Flight PS752 was shot down by the Iranian military shortly after takeoff from Tehran’s airport on Jan. 8, 2020, killing all 176 passengers and crew on board, including more than 50 Canadians. (The Canadian Press)

Families of Flight 752 victims demand plan, timeline for holding Iran to account

Fifty-five Canadian citizens and 30 permanent residents of Canada were among the 176 people killed

Prime Minister Justin Trudeau has promised to keep fighting for answers into Iran’s shooting down of a civilian airliner in January even as victims’ families prepare to grill Canada’s foreign minister over plans to hold the Islamic Republic to account.

Families of those killed on Ukraine International Airlines Flight PS752 expressed frustration Tuesday at the lack of progress as they launched a new group aimed at remembering their loved ones and pressing for those responsible to be brought to justice.

Fifty-five Canadian citizens and 30 permanent residents of Canada were among the 176 people killed when Flight PS752 was shot down by two Iranian missiles shortly after takeoff from Tehran on Jan. 8. Britain, Afghanistan, Ukraine and Sweden also lost citizens.

Iran initially denied responsibility before admitting its role. It has since been accused of stonewalling international efforts to find answers for how and why the plane was shot down, with victims’ families accusing Tehran of trying to cover up the facts.

Speaking to reporters outside his Ottawa home, Trudeau said families are still reeling from losing their loved ones and that Flight PS752 was raised when he spoke to Ukrainian President Volodymyr Zelensky on Monday.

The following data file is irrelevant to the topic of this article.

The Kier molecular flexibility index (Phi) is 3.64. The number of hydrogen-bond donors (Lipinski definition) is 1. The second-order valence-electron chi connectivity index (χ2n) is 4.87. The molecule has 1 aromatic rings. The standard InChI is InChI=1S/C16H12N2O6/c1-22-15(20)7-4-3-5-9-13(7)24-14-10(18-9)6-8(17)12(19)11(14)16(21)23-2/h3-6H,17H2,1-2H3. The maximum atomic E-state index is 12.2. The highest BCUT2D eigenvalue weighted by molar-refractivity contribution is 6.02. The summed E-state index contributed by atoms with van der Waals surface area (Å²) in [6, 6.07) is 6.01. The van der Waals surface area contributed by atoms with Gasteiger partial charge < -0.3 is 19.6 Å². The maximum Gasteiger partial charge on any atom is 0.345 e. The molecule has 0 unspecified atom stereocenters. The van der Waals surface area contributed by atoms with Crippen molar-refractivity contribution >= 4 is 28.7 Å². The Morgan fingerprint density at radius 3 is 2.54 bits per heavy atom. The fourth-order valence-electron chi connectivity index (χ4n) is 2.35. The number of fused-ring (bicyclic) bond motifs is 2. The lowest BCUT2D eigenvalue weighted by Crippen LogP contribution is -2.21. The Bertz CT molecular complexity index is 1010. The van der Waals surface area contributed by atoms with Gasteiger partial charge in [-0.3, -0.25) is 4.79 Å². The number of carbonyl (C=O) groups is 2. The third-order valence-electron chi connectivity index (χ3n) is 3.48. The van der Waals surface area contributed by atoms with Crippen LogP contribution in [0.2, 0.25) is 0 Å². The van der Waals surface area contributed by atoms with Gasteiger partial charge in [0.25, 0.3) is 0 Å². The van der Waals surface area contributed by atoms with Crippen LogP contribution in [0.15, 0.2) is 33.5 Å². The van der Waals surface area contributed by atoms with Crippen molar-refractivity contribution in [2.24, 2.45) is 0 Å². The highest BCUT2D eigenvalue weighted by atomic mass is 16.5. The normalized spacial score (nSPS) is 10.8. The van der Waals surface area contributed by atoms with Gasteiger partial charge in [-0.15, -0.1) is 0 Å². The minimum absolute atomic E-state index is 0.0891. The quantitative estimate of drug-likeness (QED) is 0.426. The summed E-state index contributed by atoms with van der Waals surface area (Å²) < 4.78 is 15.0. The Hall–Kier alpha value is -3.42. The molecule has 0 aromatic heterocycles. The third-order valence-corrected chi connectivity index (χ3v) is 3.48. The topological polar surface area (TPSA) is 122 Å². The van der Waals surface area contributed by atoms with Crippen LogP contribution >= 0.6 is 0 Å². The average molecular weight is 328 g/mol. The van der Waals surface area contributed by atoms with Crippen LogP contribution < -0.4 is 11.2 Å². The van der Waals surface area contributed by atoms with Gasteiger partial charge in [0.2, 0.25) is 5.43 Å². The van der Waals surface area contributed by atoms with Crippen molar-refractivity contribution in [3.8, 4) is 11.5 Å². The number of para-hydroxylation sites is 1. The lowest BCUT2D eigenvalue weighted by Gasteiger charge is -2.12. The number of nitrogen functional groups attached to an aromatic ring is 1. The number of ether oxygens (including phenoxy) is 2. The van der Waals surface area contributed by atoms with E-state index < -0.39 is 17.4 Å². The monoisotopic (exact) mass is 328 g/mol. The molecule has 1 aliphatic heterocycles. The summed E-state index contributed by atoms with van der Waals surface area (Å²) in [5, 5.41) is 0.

“We’re going to continue to put pressure on the Iranian regime alongside our international partners to get answers, to get justice, to get compensation for the families,” Trudeau added. “This is something we have committed to do and we will continue to do.”

Yet several victims’ families took aim at the federal government as they launched the Association of Families of Flight PS752 Victims, saying they want answers around what Ottawa is doing to pressure Iran into co-operating with investigators.

That includes questioning Foreign Affairs Minister Francois-Philippe Champagne when they meet him next week about the government’s plan to hold Iran to account — and when.

“We need to know more,” said Hamed Esmaeilion, a dentist in the Greater Toronto Area whose wife Parisa and nine-year-old daughter Reera were on the flight.

He has since emerged as a spokesman for victims’ families.

“When we see Minister Champagne next week, we want to hear from him: What is the roadmap? And what is the timeframe for this? Because we can’t wait forever for negotiations to end.”

Esmaeilion and other members of the victims’ association demanded Tuesday that Iran allow a team of international investigators comprised of countries whose citizens were on the flight so those responsible can be brought to justice.

“If Iran does not co-operate in this investigation and prosecution, it must be taken to the International Court of Justice,” said Edmonton PhD student Javad Soleimani, whose wife Elnaz Nabiy was on board PS752.

Soleimani went on to warn that the Iranian government cannot be trusted — a sentiment echoed by other victims’ families.

One of the key focuses in recent months has been the fate of the airliner’s flight recorders, which have been recovered by Iran. Canada and others have been calling for the “black boxes” to be turned over for analysis, but Tehran has so far refused.

Canada is now pushing Iran to hand the boxes over to France. The Iranians initially promised — and then failed — to send the recorders to Ukraine by mid-March.

Last week, more than 90 days later, Iran’s representative to the International Civil Aviation Organization said the country would send them directly to France — as soon as all the parties that want to be there when they are downloaded can travel.

Trudeau said Iran was blaming COVID-19 for not delivering them yet.

“The black boxes have been promised to be transferred to France but Iran is saying that they can’t do it right now because of COVID,” he said. “Obviously even though there’s a pandemic, we’re continuing to work on this issue.”

Lee Berthiaume, The Canadian Press

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